19 October, 2010
by Sandy Mandelberger, North American Editor
In CARLOS, the riveting and expansive 5 1/2-hour biopic of the charismatic 1970s terrorist Ilich Ramirez Sanchez, writer/director Olivier Assayas relies on a dizzying cinematic style that is also punctuated by the punk music that characterized the rebellion of the age in which he lived. Music and visuals are among the many pallettes that Assayas has used with great fidelity and skill throughout his diverse and diverting 25-year career. As an added panache to the theatrical release of CARLOS in the United States by IFC Films (surely one of the highlights of the Fall film season), the BAMcinematek in Brooklyn is presenting an exhaustive retrospective of the director's oeuvre. The series, which began last weekend and will also screen the CARLOS marathon biopic, is presenting 19 films in all, including his early short films, a number of rarely-seen documentaries and his full feature film oeuvre. Ranging from anarchic rebellion to pastoral family pieces to intense thrillers, the director's range and interests are truly wide-reaching.
Like his "nouvelle vague" predecessors a generation before, Assayas came to directing first immersing himself in the world of film criticism. Like Godard, Truffaut and Malle, he maintains both the detached eye of the outside critic, while remaining loyal to his vision, but forever finding a correlation to the visual voices of his heros. In Assayas' case, there was indeed a cinematic gene.....his father Jacques Remy was a screenwriter who penned original works and adaptations for the big and small screen, in collaboration with such French giants as Rene Clair, Marcel Camus, Roger Vadim and Rene Clement. It is even rumored that the young Assayas was the ghost writer of several scripts when his faher's health began to fail.
As a film critic at the prestigious Cahiers du Cinema, Assayas wrote extensively about the underrated auteurs of both French and world cinema, while also championing Asian filmmaking, in particularly the works of his primary artistic influence, the Taiwanese filmmaker Hou Hsiao-hsien. By 1986, he was ready to helm his first original script, the music-set DISORDER, about a group of young punk musicians who break the rules in order to do the one thing that they find transcendent....making music. The film won a Critics Prize at the Venice Film Festival and Assayas was instantly hailed as a new kind of French filmmaker.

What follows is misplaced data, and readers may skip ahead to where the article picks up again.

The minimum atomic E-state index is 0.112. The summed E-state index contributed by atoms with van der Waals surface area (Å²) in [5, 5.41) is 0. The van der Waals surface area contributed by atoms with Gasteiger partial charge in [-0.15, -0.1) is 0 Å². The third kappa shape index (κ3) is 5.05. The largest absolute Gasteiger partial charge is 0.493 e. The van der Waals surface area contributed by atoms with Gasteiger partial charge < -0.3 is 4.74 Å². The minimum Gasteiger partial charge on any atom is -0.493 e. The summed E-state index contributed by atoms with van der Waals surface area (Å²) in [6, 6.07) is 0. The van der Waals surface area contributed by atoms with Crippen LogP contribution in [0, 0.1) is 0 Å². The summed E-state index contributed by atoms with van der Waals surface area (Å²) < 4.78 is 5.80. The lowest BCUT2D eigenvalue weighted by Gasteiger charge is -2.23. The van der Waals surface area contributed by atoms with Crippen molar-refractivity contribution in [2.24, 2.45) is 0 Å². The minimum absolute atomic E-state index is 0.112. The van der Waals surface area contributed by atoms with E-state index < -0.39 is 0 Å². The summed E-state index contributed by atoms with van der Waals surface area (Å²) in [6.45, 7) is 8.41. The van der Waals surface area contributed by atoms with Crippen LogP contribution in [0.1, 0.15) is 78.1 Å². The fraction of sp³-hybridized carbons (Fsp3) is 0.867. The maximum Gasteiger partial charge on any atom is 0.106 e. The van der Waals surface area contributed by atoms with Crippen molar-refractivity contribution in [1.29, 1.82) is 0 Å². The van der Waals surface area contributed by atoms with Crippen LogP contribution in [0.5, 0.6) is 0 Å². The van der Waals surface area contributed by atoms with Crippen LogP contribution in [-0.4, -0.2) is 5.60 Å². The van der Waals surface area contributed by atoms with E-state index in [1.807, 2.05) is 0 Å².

As stated, music has played a big role in his films, as both subject and subtext. In PARIS AT DAWN (1991), a moody triangle develops between a drug addict and her older lover and his son. The film, shot in delectable black and white that gives Paris the atmospheric glamour usually associated with film noir New York, boasts an original score by the Velvet Underground's John Cale. In the underrated LATE AUGUST, EARLY SEPTEMBER (1998), Assayas uses the melodious music of Malian musician Ali Farka Toure to provide the rhythm of the back-and-forth connections between a disparate group of thirty-somethings. In the controversial demonlover (2002), the terrific score by Sonic Youth contributed to the film's wildly hallucinatory atmosphere and underlying erotic tension. The unstable world of musicians also informs CLEAN, with Assayas' one-time wife Maggie Cheung winning accolades for her performance as a recovering addict who was a casaulty of a high-powered and unforgiving music world.
However, striking visuals are also a hallmark of Assayas' best work. In IRMA VEP (1996), his international breakout hit, the imagery is almost hallucinatory as Assayas brings us behind the scenes of the filmmaking process as a director (played by the iconic Jean-Pierre Leaud) attempts a remake of the subversive silent classic LES VAMPIRES by Louis Feuillade. The frug-fueled mania of Paris night life is brought to colorful life in the earlier COLD WATER (1994), climaxing in an extensive party scene with hot passion, illicit drugs, music and dancing before a raging bonfire. Drugs also fuel the erotic tension in BOARDING GATE (2007), a steamy look at hedonism starring Michael Madsen and Asia Argento.
While these "all charged up" visuals necessitate a hot temperament and a roving camera, Assayas has also demonstrated his powerful control of understated emotion in such films as LES DESTINEES (2000), a multi-era period piece starring a stellar cast that included Isabelle Huppert, Emmanuelle Beart and Charles Berling. A similar sure hand gave a special resonance to the unstated in SUMMER HOURS (2008), an almost Japanese-look at the effect of a parent's death on the surviving children....while also making a trenchant statement about what can be characterized as the cynical and unsentimental "new France", a country adrift in the waves of globalization.
While that subject is considered one for our own age, it clearly has been the case for several decades, as is demonstrated with great alacrity in CARLOS. The film moves between Europe, North Africa, the Middle East and the Balkans with dizzying speed, often including three different languages in the same scene. As an international terrorist who found alliances with (at different times) the Russians, the Syrians, the German Stasi, the Libyans and terrorist cells in France, Germany and Spain, Carlos was, in his way, a true citizen of the world. However misguided his messianic politics and violent nature, he understood that the world was more interconnected than most people in his age realized. In the end, when he is abandoned by all his former allies, he represents the ultimate isolation and lack of connection that is inherent in many of Assayas' films. As is illustrated, we come into this world alone and leave it just as lonely......but oh, the musical, magical, visual ride.
For more information on this and future film series, visit: www.bam.org